Obama’s reward for passing ObamaCare, on the other hand, was to lose first one, then the other house of Congress in the next two non-Presidential election cycles, and to help birth the Tea Party, a still powerful insurgent faction of the Republican party. What changed? Well, after the post-World War II creation of the Veterans Administration, then Medicare for the elderly and disabled and Medicaid for the categorically needy, and the bipartisan S-CHIP for kids, the most “attractive” subgroups of vulnerable Americans already had their health care entitlement.
Those who remained uninsured were a mélange of marginalized folks- young people transitioning from school to work or stuck in their parents’ basements, part-time workers and the “new” working class in low wage jobs without benefits, single unemployed people, immigrants, documented or otherwise, victims of age discrimination in employment but years shy of Medicare eligibility, people rendered uninsurable by chronic illnesses. There was no common denominator other than their marginality.
Other than the hospitals, who are obligated by federal law (EMTALA, 1986) to treat them, there was almost no focused interest group advocacy on behalf of the uninsured; rather, it was almost Great Society “muscle memory”- an inchoate desire to get the rest of the way to universal coverage- rather than some massive political reward that drove Obama to greenlight health reform as his highest domestic policy priority.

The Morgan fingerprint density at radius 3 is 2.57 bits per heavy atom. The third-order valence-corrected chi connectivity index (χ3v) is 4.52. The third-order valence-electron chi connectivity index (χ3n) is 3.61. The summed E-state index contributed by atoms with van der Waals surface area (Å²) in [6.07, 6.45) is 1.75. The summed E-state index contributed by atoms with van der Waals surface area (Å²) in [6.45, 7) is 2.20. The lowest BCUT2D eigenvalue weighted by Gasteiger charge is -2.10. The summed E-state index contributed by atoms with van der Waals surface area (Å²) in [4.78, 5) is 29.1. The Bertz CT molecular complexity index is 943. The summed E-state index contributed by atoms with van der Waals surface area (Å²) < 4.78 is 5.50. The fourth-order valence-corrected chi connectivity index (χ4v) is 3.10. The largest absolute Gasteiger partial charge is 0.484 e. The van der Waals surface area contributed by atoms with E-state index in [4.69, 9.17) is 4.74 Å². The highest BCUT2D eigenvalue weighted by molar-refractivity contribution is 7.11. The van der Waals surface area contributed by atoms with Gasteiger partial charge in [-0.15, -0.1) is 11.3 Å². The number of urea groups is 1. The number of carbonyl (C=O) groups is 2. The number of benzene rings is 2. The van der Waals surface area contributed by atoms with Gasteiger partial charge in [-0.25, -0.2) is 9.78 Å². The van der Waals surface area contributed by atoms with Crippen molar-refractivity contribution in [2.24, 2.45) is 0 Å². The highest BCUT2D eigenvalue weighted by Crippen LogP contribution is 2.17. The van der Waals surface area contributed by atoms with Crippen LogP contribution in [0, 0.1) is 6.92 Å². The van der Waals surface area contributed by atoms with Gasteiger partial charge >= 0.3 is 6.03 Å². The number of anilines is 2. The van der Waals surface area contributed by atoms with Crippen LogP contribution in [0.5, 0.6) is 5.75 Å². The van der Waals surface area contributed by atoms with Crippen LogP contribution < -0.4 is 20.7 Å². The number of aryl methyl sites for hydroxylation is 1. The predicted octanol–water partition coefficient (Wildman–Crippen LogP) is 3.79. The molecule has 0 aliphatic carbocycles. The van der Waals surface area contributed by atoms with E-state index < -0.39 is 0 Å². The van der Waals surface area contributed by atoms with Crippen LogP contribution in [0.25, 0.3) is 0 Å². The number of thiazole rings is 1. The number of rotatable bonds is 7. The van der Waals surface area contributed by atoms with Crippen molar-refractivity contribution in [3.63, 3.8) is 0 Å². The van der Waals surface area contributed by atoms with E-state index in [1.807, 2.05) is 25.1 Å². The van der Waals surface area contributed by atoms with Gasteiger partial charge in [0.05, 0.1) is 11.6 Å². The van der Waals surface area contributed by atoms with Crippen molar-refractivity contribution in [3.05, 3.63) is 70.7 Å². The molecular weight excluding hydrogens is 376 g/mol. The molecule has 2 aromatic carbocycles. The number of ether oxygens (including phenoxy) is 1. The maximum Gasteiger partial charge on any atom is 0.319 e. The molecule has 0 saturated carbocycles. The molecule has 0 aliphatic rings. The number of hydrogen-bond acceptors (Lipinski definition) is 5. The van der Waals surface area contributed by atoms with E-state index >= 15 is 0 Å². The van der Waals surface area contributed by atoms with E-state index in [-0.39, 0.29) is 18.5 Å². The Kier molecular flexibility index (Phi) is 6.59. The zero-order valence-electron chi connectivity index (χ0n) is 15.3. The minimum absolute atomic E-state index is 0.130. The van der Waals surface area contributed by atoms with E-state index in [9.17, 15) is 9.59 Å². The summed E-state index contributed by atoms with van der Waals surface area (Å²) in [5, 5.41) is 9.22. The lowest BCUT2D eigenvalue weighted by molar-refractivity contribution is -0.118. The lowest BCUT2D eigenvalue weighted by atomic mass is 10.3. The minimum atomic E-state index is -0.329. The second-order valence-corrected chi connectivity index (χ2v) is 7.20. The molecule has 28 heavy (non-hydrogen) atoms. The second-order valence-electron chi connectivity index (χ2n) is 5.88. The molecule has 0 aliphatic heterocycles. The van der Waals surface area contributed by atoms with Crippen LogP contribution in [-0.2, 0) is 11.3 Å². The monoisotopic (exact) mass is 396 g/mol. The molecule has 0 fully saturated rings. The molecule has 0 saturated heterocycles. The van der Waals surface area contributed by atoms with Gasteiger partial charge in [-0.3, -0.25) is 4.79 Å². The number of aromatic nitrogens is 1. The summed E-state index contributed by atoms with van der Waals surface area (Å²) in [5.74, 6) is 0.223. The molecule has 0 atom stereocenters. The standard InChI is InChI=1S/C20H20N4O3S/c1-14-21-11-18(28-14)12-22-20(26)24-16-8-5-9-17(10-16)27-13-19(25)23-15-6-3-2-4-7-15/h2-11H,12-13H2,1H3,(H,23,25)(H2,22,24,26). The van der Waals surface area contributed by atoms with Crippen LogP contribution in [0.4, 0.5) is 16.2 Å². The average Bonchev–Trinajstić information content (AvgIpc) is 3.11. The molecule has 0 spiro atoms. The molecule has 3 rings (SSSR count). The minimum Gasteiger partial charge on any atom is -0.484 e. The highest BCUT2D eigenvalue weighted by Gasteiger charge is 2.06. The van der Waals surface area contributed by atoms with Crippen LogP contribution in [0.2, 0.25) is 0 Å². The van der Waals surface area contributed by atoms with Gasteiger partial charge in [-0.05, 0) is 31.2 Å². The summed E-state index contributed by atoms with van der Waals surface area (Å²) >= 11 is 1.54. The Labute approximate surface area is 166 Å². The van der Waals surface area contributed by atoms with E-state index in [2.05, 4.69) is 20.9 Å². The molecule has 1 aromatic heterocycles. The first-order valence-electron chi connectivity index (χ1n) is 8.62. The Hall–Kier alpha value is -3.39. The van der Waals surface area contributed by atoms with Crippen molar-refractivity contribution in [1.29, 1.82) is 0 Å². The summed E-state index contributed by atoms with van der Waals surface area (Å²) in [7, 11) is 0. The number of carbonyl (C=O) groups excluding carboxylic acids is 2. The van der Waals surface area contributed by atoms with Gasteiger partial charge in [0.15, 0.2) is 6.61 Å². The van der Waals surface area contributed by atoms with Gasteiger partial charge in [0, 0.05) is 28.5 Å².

In retrospect, investing his limited stack of political chips not just in avoiding a Depression, but in more vigorous economic growth, as his political team (notably Rahm Emanuel and David Axelrod) advocated, might have been a better bet than doubling down on healthcare. Hindsight is, of course, always crystal clear and 20/20.
Nevertheless, the hand the Republicans seem to have dealt themselves on ObamaCare seems even less promising: how do you unmake the law without stranding 20 million people and somehow provide them something “better” than ObamaCare’s mixture of Medicaid and heavily subsidized high deductible private coverage without either raising taxes further, adding to the deficit or cutting caregiver payments to pay for it. As the new Republican majority will learn in the next year, healthcare is an issue that you can win and still lose. President Trump’s skill as a dealmaker will likely meet an early and stern test.
Jeff Goldsmith is President, Health Futures and Assoc Professor, Public Health Sciences, University of Virginia.